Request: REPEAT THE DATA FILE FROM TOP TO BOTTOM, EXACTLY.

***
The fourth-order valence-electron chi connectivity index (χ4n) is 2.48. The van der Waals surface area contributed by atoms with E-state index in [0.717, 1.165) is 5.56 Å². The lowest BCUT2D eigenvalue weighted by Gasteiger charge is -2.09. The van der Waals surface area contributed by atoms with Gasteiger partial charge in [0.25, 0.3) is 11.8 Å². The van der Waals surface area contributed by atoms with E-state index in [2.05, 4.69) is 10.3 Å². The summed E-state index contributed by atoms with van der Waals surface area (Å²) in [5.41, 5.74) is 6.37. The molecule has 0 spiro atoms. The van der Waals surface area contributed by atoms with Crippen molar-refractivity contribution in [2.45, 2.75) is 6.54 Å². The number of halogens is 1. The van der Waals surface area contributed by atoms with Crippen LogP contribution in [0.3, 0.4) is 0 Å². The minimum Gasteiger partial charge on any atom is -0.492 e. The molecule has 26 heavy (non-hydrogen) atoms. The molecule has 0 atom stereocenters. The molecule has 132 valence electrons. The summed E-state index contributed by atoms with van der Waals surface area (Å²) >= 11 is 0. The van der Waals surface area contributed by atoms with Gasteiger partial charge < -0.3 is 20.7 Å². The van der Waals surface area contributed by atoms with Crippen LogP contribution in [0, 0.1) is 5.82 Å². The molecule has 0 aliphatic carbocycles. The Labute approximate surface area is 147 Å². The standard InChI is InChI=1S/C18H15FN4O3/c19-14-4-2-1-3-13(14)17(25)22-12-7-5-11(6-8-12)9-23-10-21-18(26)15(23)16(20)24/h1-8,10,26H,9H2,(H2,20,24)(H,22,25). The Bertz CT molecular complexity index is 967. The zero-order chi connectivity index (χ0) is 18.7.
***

The fourth-order valence-electron chi connectivity index (χ4n) is 2.48. The van der Waals surface area contributed by atoms with E-state index in [0.717, 1.165) is 5.56 Å². The lowest BCUT2D eigenvalue weighted by Gasteiger charge is -2.09. The van der Waals surface area contributed by atoms with Gasteiger partial charge in [0.25, 0.3) is 11.8 Å². The van der Waals surface area contributed by atoms with E-state index in [2.05, 4.69) is 10.3 Å². The summed E-state index contributed by atoms with van der Waals surface area (Å²) in [5.41, 5.74) is 6.37. The molecule has 0 spiro atoms. The van der Waals surface area contributed by atoms with Crippen molar-refractivity contribution in [2.45, 2.75) is 6.54 Å². The number of halogens is 1. The van der Waals surface area contributed by atoms with Crippen LogP contribution in [0.3, 0.4) is 0 Å². The minimum Gasteiger partial charge on any atom is -0.492 e. The molecule has 26 heavy (non-hydrogen) atoms. The molecule has 0 atom stereocenters. The molecule has 132 valence electrons. The summed E-state index contributed by atoms with van der Waals surface area (Å²) >= 11 is 0. The van der Waals surface area contributed by atoms with Gasteiger partial charge < -0.3 is 20.7 Å². The van der Waals surface area contributed by atoms with Crippen LogP contribution in [0, 0.1) is 5.82 Å². The molecule has 0 aliphatic carbocycles. The Labute approximate surface area is 147 Å². The standard InChI is InChI=1S/C18H15FN4O3/c19-14-4-2-1-3-13(14)17(25)22-12-7-5-11(6-8-12)9-23-10-21-18(26)15(23)16(20)24/h1-8,10,26H,9H2,(H2,20,24)(H,22,25). The Bertz CT molecular complexity index is 967. The zero-order chi connectivity index (χ0) is 18.7.